1. How do you know this thing you're about to say?  Lots of treatments of Right Speech present this as "Are you sure?"  Lots of people I know, however, are always sure, whether they admit it or not, or whether it ends up that they are actually right.  I'm not much of a postmodernist, but I'm enough of one to know that surety is a pretty high bar to jump (postmodernists are sure of nothing except that everything is uncertain—of that, they're absolutely sure).  So I'll put surety to the test by thinking about the source of my information, "citing my sources".  Do I speak from personal experience?  From anecdote?  From an explanation of the subject by one of you?  Out of something I've read?  Seen on television?  None of these sources—not even FOX News—are always wrong, but when you look at the list, you'll probably come to the same conclusion I have: that none are always right.  Neither am I.  Nor you.  Does that mean you should not voice an opinion?  I don't think so.  What's helpful to me in my version of the question is that it asks me to think about where I learned this, and to proceed with the knowledge that I just might be mistaken.  Those who know me can vouch for my own failings in being humble in this, but it's something I work on as a novelist as well: there's always a danger to a story if the writer tends to preach, to proclaim, to rant.  I find myself more tempted to do so as I get older, because I've lived a long time without seeing certain things get fixed, and sometimes it gets frustrating to know that they are not gonna get fixed, that they are unfixable given the human condition.  But as a novelist, you always consider motive, how the character comes to his behavior and what makes him do the things he does.  If you hijack the plot and characterization to suit your personal agenda, you're setting up one of the ways that a book can go bad.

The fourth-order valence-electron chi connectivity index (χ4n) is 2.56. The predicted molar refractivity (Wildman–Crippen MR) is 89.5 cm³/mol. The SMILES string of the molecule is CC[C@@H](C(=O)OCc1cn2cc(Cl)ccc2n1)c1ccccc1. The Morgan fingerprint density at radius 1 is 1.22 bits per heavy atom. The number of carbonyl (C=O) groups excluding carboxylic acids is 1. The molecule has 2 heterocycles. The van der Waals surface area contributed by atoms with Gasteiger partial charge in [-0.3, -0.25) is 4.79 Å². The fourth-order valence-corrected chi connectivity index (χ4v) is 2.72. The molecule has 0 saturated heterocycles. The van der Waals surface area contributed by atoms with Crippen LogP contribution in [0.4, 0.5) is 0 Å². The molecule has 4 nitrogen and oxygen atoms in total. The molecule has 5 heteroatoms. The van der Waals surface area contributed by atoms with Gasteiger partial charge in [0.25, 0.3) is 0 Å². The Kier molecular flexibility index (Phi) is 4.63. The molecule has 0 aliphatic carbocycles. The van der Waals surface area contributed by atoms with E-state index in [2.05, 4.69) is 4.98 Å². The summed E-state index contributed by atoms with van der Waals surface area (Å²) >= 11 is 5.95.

2. Does what you're saying create concord?  This is the question at which a lot of my community fails, since most of my friends are pretty individualistic, not doctrinaire with their philosophies, theologies, politics.  We tend to characterize the other guy as doctrinaire, of course, but not ourselves—we call it as we see it.  The longer I live as a novelist, the more I understand this question through my own work.  Characters who are doctrinaire become pretty much uninteresting as primary actors in a piece of fiction: they can be great foils or cameos or walk-ons, all of which help define the main characters, the ones you are interested in, the ones who change, question and contradict themselves, and otherwise comprise a good subtle story.  But for all that individualism, they're part of a larger story—events that move toward meaning and a kind of resolution.  Which I think is what I'm looking for in living, even if I don't find it a lot (or even most) of the time.  It's what most people are looking for, at least in my experience.  And our conversation should reflect that.  The idea is to find common ground so discussion can begin: the sutta talks about reconciling those who have broken apart or cementing those who are united, and I think if we are going to live together, that should be in our sights.